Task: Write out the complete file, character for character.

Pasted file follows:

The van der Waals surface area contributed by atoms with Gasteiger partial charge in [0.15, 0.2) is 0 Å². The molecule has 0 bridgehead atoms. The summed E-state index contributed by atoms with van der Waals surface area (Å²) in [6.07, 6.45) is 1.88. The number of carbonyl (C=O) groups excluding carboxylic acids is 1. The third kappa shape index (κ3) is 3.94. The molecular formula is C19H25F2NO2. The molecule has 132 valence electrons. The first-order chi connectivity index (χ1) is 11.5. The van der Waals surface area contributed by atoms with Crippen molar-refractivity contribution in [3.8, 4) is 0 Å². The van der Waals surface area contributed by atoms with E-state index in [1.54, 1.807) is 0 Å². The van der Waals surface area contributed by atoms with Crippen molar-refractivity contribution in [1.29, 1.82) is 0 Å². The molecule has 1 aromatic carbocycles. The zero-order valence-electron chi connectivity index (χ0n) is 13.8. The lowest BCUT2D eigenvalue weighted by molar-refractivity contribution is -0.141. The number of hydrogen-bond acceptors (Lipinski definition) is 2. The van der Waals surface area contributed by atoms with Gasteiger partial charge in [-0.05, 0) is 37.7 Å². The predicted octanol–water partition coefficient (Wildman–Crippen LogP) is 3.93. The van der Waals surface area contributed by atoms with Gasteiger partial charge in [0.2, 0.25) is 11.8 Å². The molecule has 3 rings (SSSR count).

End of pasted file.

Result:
The van der Waals surface area contributed by atoms with Gasteiger partial charge in [0.15, 0.2) is 0 Å². The molecule has 0 bridgehead atoms. The summed E-state index contributed by atoms with van der Waals surface area (Å²) in [6.07, 6.45) is 1.88. The number of carbonyl (C=O) groups excluding carboxylic acids is 1. The third kappa shape index (κ3) is 3.94. The molecular formula is C19H25F2NO2. The molecule has 132 valence electrons. The first-order chi connectivity index (χ1) is 11.5. The van der Waals surface area contributed by atoms with Crippen molar-refractivity contribution in [3.8, 4) is 0 Å². The van der Waals surface area contributed by atoms with E-state index in [1.54, 1.807) is 0 Å². The van der Waals surface area contributed by atoms with Crippen molar-refractivity contribution in [1.29, 1.82) is 0 Å². The molecule has 1 aromatic carbocycles. The zero-order valence-electron chi connectivity index (χ0n) is 13.8. The lowest BCUT2D eigenvalue weighted by molar-refractivity contribution is -0.141. The number of hydrogen-bond acceptors (Lipinski definition) is 2. The van der Waals surface area contributed by atoms with Gasteiger partial charge in [-0.05, 0) is 37.7 Å². The predicted octanol–water partition coefficient (Wildman–Crippen LogP) is 3.93. The van der Waals surface area contributed by atoms with Gasteiger partial charge in [0.2, 0.25) is 11.8 Å². The molecule has 3 rings (SSSR count).